Jellyfish: exploring the sex life of a woman with Down's syndrome

In the National Theatre's new play, Kelly is 27, a virgin and desperate to know what sex is like. 

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“Can you hear that sound?” asks Kelly, holding one finger up in the air. “It’s my virginity, screaming.” Her virginity has good reason to protest. She’s 27 and desperate to discover what sex is like. She also has Down’s syndrome. Her mother thinks her boyfriend Neil is grooming her, preying on her vulnerability. Kelly disagrees. She just wants a shag.

Jellyfish was developed for the actor Sarah Gordy, who plays Kelly, and it shows. Ben Weatherill’s script is sweet and sharp, played against a gaudy Pleasure Beach sign half-submerged in sand, like Planet of the Apes transported to Skegness.

The story begins with Kelly, her mother Agnes and a dead crab. Kelly is fascinated by it, wants to know its name, takes a photo on her mum’s phone and makes it the screensaver. From the start, the question of Kelly’s ability to look after herself is left hanging in the air. Is Agnes (Penny Layden) over-protective or just protective enough? She instantly dislikes Neil, played with doe-eyed tenderness by Sion Daniel Young, because he is not disabled. She tries to set up Kelly with Dominic, who has Asperger’s, instead.

Gordy is the best-known actor with Down’s in Britain, and this production could not exist without the realness she brings to it. Mockery, condescension, difficulty in communicating: these are Kelly’s problems, but they don’t disappear when Gordy steps off stage. She occasionally fluffs her lines, going back to start again. It doesn’t feel awkward; it’s more like a challenge: you’re in my world now, drop your expectations and accept my rules.

Like his character, Dominic, Nicky Priest is on the autistic spectrum. He captures both the comic bluntness and the touching vulnerability of the condition beautifully. (His opening gambit to Neil, when they finally meet, is “So I hear you’re uncircumcised?” Neil looks at him, unfazed, and makes the connection: You must be Dominic.) 

This is the first time I’ve seen a play in what the National Theatre calls a “relaxed environment”. The audience is free to leave and re-enter the auditorium (although only a few did) and there was a chill-out room nearby with squishy pillows. The production avoids sudden loud noises and the house lights are lowered less than normal. All that makes it more welcoming for those with autism or learning disabilities, and there were several people with Down’s in the audience. The idea is a great one and I’m glad to see it in action.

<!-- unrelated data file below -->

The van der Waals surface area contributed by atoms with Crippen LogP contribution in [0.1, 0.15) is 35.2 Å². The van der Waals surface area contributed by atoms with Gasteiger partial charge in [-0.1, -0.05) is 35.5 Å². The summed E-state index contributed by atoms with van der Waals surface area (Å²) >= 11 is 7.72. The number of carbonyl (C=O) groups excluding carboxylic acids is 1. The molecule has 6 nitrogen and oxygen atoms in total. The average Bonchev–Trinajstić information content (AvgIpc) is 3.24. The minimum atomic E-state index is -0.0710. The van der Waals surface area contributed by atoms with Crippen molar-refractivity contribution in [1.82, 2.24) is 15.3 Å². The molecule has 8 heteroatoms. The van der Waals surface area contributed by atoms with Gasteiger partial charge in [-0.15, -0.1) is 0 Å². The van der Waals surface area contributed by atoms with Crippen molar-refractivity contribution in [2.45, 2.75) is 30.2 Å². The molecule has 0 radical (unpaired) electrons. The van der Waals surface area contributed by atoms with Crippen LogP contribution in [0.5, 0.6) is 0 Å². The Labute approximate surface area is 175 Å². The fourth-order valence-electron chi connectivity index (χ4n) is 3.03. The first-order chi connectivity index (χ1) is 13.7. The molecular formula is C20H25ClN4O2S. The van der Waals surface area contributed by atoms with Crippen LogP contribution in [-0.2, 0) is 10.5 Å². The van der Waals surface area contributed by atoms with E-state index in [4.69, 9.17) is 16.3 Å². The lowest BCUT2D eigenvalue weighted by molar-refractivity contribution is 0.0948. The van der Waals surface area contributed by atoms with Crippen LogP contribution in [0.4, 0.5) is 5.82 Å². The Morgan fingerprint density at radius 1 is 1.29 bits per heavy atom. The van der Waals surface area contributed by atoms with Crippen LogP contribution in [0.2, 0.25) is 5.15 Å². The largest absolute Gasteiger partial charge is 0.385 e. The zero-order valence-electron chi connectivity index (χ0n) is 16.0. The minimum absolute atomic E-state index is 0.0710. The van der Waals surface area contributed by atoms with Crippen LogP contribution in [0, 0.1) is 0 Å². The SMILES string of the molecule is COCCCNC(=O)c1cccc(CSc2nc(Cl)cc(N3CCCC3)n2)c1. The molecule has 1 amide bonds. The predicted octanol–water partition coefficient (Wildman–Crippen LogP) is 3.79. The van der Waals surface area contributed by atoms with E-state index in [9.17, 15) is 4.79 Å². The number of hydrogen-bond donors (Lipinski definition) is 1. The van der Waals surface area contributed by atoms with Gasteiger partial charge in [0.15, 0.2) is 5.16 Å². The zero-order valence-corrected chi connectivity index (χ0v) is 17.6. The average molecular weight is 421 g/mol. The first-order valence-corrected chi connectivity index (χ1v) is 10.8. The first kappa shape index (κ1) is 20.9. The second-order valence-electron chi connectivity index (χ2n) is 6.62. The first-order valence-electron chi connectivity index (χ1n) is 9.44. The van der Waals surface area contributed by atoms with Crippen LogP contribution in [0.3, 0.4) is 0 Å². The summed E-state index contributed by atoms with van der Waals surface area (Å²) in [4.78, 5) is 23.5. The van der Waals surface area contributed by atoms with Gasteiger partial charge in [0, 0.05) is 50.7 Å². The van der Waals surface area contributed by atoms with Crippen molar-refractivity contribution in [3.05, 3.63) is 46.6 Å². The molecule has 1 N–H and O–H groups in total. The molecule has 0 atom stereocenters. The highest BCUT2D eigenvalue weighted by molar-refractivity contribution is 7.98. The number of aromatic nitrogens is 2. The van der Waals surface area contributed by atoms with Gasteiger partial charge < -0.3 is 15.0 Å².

While this is a play specifically about disability, it is also about universal themes of adulthood and independence. Looking at Gordy’s young-old face – she is 15 years older than her character – it is easy to see how she is infantilised by the world around her. Her mother does it too, for more understandable reasons. She has to shave Kelly’s legs for her, otherwise her daughter takes chunks out of her skin. Can Kelly consent to sex? Can she have a baby of her own? Can someone who needs looking after themselves become a mother?

Without Agnes in the mix, Jellyfish could lapse into soppiness: love conquers all. But it doesn’t. Neil’s co-workers piss on his clothes, seeing him as a pervert. Their relationship will never be simple. When he discovers that Kelly is pregnant, he tells Agnes that he doesn’t care if the baby has Down’s. After all, any baby is a “gift”. Agnes looks at him with hardened eyes. To a single mother, a baby with a disability didn’t feel much like a gift, no matter how many people told her so.

I wanted more of this, because our attitudes to disability are so ripe for dissection. The play deals beautifully with mainstream society’s desire to desexualise disabled people, treating them as perpetual children. It is shocking to see Kelly tell dirty jokes, to dance, to tell Neil she’s horny. But it pokes at something nastier, too. Many people would prefer not to see disabled people at all, to avoid confronting the reality of their existence. Late in the play, Dominic wonders to Kelly if people like them will exist at all in a few decades’ time.

For now, though, the idea of “specialness” is a cover for the brutal, thankless work of caring labour. Kelly loves her mother, but she still spits on her when she’s angry. At the end of the play, we find the pair of them back on the beach, but this time Kelly is prodding a jellyfish. It is soft and slithery, and just as dead as the crab.

So what is the best way to live: with a hard shell to protect yourself, or formless and transparent, so potential predators look straight through you?

Helen Lewis is a staff writer on the Atlantic

Helen Lewis is a former deputy editor of the New Statesman. Her history of feminism, Difficult Women, will be published in February 2020.

This article appears in the 24 July 2019 issue of the New Statesman, Shame of the nation